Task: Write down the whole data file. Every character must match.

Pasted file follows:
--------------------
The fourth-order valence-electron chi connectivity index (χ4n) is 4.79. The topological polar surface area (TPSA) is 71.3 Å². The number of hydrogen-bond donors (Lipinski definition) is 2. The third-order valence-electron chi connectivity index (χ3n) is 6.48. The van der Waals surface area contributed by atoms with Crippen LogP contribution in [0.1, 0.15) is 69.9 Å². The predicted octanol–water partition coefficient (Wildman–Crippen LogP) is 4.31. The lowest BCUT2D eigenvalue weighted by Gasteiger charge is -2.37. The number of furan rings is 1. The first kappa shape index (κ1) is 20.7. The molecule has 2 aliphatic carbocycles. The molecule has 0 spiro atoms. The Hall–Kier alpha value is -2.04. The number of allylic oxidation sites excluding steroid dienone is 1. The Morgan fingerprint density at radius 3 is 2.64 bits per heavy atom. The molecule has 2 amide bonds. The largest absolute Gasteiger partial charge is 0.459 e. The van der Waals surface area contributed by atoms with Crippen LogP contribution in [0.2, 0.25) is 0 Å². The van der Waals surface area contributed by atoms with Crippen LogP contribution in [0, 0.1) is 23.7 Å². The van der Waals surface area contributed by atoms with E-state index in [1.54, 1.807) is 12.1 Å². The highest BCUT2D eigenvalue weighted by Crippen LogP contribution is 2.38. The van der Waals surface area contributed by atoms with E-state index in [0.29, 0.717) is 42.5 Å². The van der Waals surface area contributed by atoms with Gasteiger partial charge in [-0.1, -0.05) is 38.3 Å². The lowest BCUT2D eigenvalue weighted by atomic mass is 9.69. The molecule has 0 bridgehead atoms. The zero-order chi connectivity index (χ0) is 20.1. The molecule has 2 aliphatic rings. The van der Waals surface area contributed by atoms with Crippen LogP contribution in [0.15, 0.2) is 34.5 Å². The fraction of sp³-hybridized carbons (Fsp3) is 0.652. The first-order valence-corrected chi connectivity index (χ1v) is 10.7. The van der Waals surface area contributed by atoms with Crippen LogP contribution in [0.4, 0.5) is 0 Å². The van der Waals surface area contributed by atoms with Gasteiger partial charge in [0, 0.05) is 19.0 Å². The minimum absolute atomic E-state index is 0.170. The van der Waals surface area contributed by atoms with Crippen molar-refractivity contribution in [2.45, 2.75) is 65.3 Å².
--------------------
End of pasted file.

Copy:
The fourth-order valence-electron chi connectivity index (χ4n) is 4.79. The topological polar surface area (TPSA) is 71.3 Å². The number of hydrogen-bond donors (Lipinski definition) is 2. The third-order valence-electron chi connectivity index (χ3n) is 6.48. The van der Waals surface area contributed by atoms with Crippen LogP contribution in [0.1, 0.15) is 69.9 Å². The predicted octanol–water partition coefficient (Wildman–Crippen LogP) is 4.31. The lowest BCUT2D eigenvalue weighted by Gasteiger charge is -2.37. The number of furan rings is 1. The first kappa shape index (κ1) is 20.7. The molecule has 2 aliphatic carbocycles. The molecule has 0 spiro atoms. The Hall–Kier alpha value is -2.04. The number of allylic oxidation sites excluding steroid dienone is 1. The Morgan fingerprint density at radius 3 is 2.64 bits per heavy atom. The molecule has 2 amide bonds. The largest absolute Gasteiger partial charge is 0.459 e. The van der Waals surface area contributed by atoms with Crippen LogP contribution in [0.2, 0.25) is 0 Å². The van der Waals surface area contributed by atoms with Crippen LogP contribution in [0, 0.1) is 23.7 Å². The van der Waals surface area contributed by atoms with E-state index in [1.54, 1.807) is 12.1 Å². The highest BCUT2D eigenvalue weighted by Crippen LogP contribution is 2.38. The van der Waals surface area contributed by atoms with E-state index in [0.29, 0.717) is 42.5 Å². The van der Waals surface area contributed by atoms with Gasteiger partial charge in [-0.1, -0.05) is 38.3 Å². The lowest BCUT2D eigenvalue weighted by atomic mass is 9.69. The molecule has 0 bridgehead atoms. The zero-order chi connectivity index (χ0) is 20.1. The molecule has 2 aliphatic rings. The van der Waals surface area contributed by atoms with Crippen LogP contribution in [0.15, 0.2) is 34.5 Å². The fraction of sp³-hybridized carbons (Fsp3) is 0.652. The first-order valence-corrected chi connectivity index (χ1v) is 10.7. The van der Waals surface area contributed by atoms with Crippen LogP contribution in [0.4, 0.5) is 0 Å². The van der Waals surface area contributed by atoms with Gasteiger partial charge in [0, 0.05) is 19.0 Å². The minimum absolute atomic E-state index is 0.170. The van der Waals surface area contributed by atoms with Crippen molar-refractivity contribution in [2.45, 2.75) is 65.3 Å².